Sylar: Ye gods. So Sylar takes Angela at her word and believes that she and Arthur are his parents. Let's think about all the ways this turned out not to make sense. First off, in the future Peter saw, Sylar still believed they were brothers. Surely in four years he would have discovered that wasn't the case. Secondly, when Sylar showed up to Pinehearst, the first thing Arthur did was to tell Mohinder that Sylar was his son. Do you grant that in that very short period and with all the chaos of Peter running around that Arthur read Sylar's mind and decided to roll with the lie that Angela told him? I think it's highly dubious, especially since an attractive alternative would simply be to tell Sylar of the lie and turn him against her once and for all. But that's not the biggest problem -- Arthur teaches Sylar to be empathetic, but then Elle gets him to kill a random civilian who didn't even have powers; Sylar has sex with Elle, but when Bennet tells him he's not a Petrelli, he kills her, and not because of the "hunger," since he knew how to control that and also already had her power anyway. I mean, he was less boring to watch than Nathan, but no more consistent, that's for sure. Speaking of which...

Sylar's Power: First off, another technical point. Sylar lost a bunch of his purloined powers when Hiro stabbed him back in Season One. Fine. At the beginning of the chapter, he attacked Claire with his telekinesis and took her regenerative power, which restored him to full health. You'd think that would have restored those powers as well, since he learned how they work and all, but no. So the logical conclusion is that the sword blow permanently erased the powers he had stolen and left him only with his original ability -- except telekinesis wasn't it. It's true he was telekinetic at the beginning of the series, but it's this vague ability to "understand how things work" that's his power -- as "Six Months Earlier" showed us, he stole the telekinesis from that guy Brian in the watch shop. On top of that, though, there's the "hunger." We learn from the past that Sylar was able to control his "hunger" when he was feeling warm and fuzzy for Elle. Then he was able to control it when he thought Angela was his mother. Then he was able to turn it into something else entirely through empathy. (Remember Arthur had Sylar's power too, or should have, from Peter, and we never saw him afflicted by the "hunger.") Then he became a killer again anyway. On top of that, Peter took his power because he thought "understanding how things work" would help him save the world. But that power is complete and utter crap-- Sylar didn't know jack about how things work, or he might not have been used as a pawn by Arthur, Angela, and even Elle.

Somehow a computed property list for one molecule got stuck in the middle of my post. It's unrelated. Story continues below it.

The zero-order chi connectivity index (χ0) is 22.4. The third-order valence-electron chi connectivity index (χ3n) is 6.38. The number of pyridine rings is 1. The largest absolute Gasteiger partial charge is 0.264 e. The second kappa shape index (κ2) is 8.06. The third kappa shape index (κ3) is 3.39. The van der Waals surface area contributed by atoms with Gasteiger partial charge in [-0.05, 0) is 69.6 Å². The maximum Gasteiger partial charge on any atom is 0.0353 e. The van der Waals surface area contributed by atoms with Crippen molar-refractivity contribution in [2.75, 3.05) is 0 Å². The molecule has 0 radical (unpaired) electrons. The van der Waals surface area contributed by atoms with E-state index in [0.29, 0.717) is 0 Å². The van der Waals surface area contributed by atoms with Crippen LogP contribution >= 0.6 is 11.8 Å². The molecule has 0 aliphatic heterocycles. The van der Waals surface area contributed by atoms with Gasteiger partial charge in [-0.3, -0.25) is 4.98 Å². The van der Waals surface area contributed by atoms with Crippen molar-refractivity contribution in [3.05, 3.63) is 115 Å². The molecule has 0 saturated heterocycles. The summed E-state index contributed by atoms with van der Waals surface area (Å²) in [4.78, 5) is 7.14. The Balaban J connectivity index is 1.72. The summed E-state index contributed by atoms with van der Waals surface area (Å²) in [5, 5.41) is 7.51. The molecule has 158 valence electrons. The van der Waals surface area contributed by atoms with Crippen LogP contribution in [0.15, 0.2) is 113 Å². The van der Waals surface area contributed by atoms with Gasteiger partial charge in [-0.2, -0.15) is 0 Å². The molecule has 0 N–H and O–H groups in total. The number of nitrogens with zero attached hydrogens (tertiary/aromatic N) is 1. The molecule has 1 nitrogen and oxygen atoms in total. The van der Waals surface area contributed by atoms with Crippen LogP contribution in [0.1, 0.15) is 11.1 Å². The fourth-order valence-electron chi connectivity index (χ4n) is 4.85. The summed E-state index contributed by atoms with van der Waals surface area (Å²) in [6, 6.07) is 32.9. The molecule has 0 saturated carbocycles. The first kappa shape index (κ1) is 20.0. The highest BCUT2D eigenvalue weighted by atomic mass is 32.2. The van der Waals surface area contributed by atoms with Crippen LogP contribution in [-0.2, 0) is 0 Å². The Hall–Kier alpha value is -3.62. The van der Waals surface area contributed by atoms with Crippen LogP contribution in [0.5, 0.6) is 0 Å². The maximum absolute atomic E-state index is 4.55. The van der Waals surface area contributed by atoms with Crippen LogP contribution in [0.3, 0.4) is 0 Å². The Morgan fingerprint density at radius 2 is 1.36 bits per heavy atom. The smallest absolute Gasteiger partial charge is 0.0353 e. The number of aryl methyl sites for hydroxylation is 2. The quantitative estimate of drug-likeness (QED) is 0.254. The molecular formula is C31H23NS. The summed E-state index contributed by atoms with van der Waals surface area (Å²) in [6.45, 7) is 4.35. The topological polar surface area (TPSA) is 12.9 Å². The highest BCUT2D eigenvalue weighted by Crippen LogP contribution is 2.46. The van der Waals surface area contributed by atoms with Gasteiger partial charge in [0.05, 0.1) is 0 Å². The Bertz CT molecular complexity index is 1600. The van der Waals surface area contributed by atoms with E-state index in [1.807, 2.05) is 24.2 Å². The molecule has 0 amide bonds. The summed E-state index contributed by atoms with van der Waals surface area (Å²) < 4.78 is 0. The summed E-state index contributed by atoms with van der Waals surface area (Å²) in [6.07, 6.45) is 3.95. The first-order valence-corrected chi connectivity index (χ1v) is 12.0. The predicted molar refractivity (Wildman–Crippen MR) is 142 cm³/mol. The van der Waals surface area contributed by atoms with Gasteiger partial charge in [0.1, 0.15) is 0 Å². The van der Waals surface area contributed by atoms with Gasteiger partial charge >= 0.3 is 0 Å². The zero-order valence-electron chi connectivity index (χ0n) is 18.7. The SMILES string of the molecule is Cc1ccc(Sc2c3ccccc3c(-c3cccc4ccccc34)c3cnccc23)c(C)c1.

The Formula: Why didn't Primatech destroy it? I asked this in the very first episode, and it was never answered. If it could only be used for evil, why didn't they simply get rid of it? Anyone? Bueller?

Mohinder: Look, you saw it for yourself.

OK...this post is obviously going to be too long to finish in one back later to continue!